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Port of London 1912

Report for the year ended 31st December 1912 of the Medical Officer of Health for the Port of London

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Plague has also recurred in Brazil, and in the Argentine Republic. Two cases
occurred on a vessel from Rosario whilst on a voyage to Hamburg, and one case occurred
after the vessel had left Hamburg for an English port.
Plague also occurred in some of the West Indian Islands, e.g., Trinidad, Porto
Rico, Cuba and Grenada. This disease also prevailed in Asia Minor, Egypt, British
East Africa, and also in Natal and in the Island of Mauritius.

TABLE VI. (Plague.)

Date.Name of Vessel, Port of Registry and Official No.Where from.No. of Cases.How dealt with
1912.
Feb. 7s.s. "Den of Kelly," of Dundee, 118,750.Calcutta1Removed to hospital at Suez.
Mar. 23s.s. "Macedonia," of Belfast, 116,012.Sydney1Died and body buried at sea.
June 23s.s. " Patrician," of Liverpool, 113,459.Calcutta6Three removed to hospital at Point de Galle. Three died, and bodies buried at sea.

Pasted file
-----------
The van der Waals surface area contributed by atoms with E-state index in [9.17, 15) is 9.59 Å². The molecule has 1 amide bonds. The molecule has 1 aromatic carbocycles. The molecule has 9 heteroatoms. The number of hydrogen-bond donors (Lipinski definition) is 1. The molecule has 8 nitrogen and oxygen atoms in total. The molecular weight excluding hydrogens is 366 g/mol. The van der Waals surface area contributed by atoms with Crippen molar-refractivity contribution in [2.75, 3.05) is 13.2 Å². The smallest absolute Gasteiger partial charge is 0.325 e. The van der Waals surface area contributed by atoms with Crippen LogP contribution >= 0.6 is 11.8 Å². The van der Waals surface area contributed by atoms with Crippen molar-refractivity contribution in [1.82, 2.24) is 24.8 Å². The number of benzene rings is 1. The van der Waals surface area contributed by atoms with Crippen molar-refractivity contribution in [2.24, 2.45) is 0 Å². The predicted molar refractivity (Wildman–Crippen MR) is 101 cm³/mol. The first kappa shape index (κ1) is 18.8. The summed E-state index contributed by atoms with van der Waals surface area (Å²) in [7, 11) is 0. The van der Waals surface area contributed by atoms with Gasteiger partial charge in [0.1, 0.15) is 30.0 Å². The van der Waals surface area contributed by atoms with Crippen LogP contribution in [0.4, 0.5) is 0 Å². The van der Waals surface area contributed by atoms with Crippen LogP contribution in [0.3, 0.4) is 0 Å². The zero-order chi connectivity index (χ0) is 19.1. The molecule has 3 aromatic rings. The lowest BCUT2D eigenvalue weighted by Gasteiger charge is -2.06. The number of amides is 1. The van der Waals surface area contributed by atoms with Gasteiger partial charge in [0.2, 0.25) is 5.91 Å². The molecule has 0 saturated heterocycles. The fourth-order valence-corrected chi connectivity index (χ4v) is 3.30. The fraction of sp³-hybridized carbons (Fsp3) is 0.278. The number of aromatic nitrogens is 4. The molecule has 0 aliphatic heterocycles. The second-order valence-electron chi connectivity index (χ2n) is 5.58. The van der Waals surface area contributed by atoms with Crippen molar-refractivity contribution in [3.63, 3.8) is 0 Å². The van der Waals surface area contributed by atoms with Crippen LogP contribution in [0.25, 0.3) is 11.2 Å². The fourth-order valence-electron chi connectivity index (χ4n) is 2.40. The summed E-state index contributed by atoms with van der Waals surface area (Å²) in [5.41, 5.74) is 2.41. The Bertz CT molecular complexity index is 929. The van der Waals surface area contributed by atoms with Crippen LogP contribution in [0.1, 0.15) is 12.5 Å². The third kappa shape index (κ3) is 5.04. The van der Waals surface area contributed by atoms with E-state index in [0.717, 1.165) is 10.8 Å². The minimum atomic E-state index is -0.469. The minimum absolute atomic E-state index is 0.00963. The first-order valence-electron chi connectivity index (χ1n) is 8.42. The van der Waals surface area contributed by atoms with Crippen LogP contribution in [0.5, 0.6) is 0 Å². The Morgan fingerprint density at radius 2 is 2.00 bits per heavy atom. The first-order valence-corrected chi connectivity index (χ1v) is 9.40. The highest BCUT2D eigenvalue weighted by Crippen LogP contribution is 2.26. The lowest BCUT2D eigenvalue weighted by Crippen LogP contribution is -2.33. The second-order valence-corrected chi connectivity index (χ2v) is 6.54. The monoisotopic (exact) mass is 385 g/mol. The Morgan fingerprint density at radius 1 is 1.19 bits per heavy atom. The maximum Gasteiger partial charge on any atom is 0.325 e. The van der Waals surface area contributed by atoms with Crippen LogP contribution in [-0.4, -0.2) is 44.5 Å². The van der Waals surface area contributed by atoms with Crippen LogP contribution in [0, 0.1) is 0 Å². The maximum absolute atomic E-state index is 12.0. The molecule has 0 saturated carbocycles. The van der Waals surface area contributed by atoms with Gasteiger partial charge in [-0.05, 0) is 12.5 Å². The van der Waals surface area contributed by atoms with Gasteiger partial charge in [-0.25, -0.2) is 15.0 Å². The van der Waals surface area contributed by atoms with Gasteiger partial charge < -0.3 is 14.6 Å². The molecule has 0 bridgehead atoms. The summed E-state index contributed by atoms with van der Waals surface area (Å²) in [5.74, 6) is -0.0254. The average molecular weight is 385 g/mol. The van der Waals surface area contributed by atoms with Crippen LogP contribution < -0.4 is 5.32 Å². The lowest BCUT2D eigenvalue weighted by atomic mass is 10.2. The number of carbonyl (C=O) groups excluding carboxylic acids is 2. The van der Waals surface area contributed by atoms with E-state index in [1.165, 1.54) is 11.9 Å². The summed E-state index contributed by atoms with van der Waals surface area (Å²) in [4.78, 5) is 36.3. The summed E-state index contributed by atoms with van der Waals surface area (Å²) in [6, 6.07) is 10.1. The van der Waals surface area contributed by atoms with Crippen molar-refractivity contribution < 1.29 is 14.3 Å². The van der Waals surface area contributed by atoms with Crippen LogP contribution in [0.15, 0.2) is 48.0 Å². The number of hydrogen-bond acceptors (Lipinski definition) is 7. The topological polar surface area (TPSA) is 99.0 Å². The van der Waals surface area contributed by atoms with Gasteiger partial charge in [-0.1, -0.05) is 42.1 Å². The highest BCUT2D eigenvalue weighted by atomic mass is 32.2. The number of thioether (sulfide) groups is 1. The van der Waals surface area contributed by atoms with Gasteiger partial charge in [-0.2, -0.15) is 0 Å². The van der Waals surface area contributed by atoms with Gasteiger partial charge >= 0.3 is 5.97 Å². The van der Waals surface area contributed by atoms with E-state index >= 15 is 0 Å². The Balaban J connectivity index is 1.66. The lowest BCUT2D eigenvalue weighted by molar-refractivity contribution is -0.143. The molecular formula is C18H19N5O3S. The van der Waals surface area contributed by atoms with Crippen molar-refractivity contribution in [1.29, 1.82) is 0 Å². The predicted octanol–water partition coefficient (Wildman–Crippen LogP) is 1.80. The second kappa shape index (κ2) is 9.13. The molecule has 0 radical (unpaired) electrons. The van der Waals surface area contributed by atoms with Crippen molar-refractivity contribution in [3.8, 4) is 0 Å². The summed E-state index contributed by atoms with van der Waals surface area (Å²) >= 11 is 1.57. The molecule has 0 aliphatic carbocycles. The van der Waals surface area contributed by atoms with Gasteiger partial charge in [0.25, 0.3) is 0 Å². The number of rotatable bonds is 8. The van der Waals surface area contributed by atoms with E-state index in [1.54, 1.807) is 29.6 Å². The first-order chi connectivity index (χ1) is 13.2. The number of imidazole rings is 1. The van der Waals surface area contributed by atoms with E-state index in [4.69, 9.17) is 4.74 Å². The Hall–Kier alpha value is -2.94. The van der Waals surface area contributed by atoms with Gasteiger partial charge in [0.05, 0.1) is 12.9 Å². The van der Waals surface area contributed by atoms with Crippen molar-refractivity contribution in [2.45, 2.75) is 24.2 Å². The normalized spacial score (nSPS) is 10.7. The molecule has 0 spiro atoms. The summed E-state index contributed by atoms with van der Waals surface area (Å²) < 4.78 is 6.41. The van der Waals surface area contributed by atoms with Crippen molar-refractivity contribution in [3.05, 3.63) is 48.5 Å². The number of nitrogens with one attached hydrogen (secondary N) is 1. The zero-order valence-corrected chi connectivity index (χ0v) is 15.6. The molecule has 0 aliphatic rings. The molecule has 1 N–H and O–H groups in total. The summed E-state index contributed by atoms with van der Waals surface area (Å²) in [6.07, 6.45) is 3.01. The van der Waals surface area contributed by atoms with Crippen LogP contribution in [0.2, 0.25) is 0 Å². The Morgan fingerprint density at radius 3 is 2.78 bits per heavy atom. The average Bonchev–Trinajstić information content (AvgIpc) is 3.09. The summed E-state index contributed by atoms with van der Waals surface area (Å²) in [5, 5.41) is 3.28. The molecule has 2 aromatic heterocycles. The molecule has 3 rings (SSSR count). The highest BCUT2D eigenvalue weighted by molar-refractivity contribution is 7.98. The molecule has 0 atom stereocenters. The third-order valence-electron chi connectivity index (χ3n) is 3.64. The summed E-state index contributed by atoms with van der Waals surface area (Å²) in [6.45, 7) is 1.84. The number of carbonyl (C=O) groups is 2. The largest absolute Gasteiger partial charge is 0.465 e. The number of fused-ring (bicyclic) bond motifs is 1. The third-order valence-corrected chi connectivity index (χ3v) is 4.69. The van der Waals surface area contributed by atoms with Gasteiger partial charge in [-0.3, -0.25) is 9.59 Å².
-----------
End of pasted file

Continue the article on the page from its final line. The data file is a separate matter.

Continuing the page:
Aug. 1s.s. "Nyanza," of Greenock, 123,529.Do.1 (suspected)Removed to Port Sanitary Hospital.
.9
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Nine cases of Plague and 3uspected Plague were reported. Short notes of these
cases are given below.
PLAGUE (SUSPECTED).
The s.s. "Den of Kelly," of Dundee, 118,750, arrived at Gravesend on the
7th February from Calcutta. On medical inspection of the persons on Board at Suez,
one man was found to have enlarged glands in the groin. He had been at work all the
voyage, and apparently was in good health and made no complaint. He was landed at
Suez for further examination. The ship was disinfected at Suez, and again at Marseilles.
All were well on arrival of the vessel at Gravesend.
The s.s. "Macedonia," of Belfast, 116,012, arrived at Gravesend on the 23rd March,
1912, from Sydney and Bombay, having had a case of Plague on board during the voyage.
The patient, a coal trimmer, age 22, was attacked on the 5th March, and died at
2.30 a.m. on the 6th.
The quarters were disinfected at the time, and the ship was fumigated at Marseilles.
No rats, dead or alive, were seen on board during the voyage.
No further cases have occurred, and all on board appeared to be well. The vessel
was kept under daily observation during her stay in this Port.
The s.s. "Patrician," of Liverpool, 113,459, which arrived at Gravesend on the
23rd June, 1912, from Calcutta, had six cases of Plague on board during the voyage,
three of which proved fatal. The persons attacked were members of the native crew,


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